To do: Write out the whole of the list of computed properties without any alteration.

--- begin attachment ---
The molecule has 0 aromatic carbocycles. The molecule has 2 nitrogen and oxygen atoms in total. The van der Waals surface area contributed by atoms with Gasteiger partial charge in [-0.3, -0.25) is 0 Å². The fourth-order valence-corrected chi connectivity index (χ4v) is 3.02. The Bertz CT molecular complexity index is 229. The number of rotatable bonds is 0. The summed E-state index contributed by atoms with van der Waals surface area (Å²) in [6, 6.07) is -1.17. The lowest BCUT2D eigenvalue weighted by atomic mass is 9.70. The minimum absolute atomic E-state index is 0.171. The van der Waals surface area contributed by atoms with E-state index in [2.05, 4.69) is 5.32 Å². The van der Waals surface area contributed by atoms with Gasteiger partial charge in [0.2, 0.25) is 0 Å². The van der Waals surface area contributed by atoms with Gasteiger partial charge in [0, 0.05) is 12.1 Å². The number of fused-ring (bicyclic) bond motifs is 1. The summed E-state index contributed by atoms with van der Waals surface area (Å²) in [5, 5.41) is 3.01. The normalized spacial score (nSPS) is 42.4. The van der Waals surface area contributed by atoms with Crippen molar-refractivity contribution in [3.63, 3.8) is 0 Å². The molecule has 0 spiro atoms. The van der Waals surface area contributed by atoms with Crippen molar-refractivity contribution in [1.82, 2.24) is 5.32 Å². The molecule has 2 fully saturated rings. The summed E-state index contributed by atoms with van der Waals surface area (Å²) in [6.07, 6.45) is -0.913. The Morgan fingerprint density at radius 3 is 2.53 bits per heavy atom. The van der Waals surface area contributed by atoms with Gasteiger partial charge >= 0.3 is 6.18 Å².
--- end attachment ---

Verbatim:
The molecule has 0 aromatic carbocycles. The molecule has 2 nitrogen and oxygen atoms in total. The van der Waals surface area contributed by atoms with Gasteiger partial charge in [-0.3, -0.25) is 0 Å². The fourth-order valence-corrected chi connectivity index (χ4v) is 3.02. The Bertz CT molecular complexity index is 229. The number of rotatable bonds is 0. The summed E-state index contributed by atoms with van der Waals surface area (Å²) in [6, 6.07) is -1.17. The lowest BCUT2D eigenvalue weighted by atomic mass is 9.70. The minimum absolute atomic E-state index is 0.171. The van der Waals surface area contributed by atoms with E-state index in [2.05, 4.69) is 5.32 Å². The van der Waals surface area contributed by atoms with Gasteiger partial charge in [0.2, 0.25) is 0 Å². The van der Waals surface area contributed by atoms with Gasteiger partial charge in [0, 0.05) is 12.1 Å². The number of fused-ring (bicyclic) bond motifs is 1. The summed E-state index contributed by atoms with van der Waals surface area (Å²) in [5, 5.41) is 3.01. The normalized spacial score (nSPS) is 42.4. The van der Waals surface area contributed by atoms with Crippen molar-refractivity contribution in [3.63, 3.8) is 0 Å². The molecule has 0 spiro atoms. The van der Waals surface area contributed by atoms with Crippen molar-refractivity contribution in [1.82, 2.24) is 5.32 Å². The molecule has 2 fully saturated rings. The summed E-state index contributed by atoms with van der Waals surface area (Å²) in [6.07, 6.45) is -0.913. The Morgan fingerprint density at radius 3 is 2.53 bits per heavy atom. The van der Waals surface area contributed by atoms with Gasteiger partial charge >= 0.3 is 6.18 Å².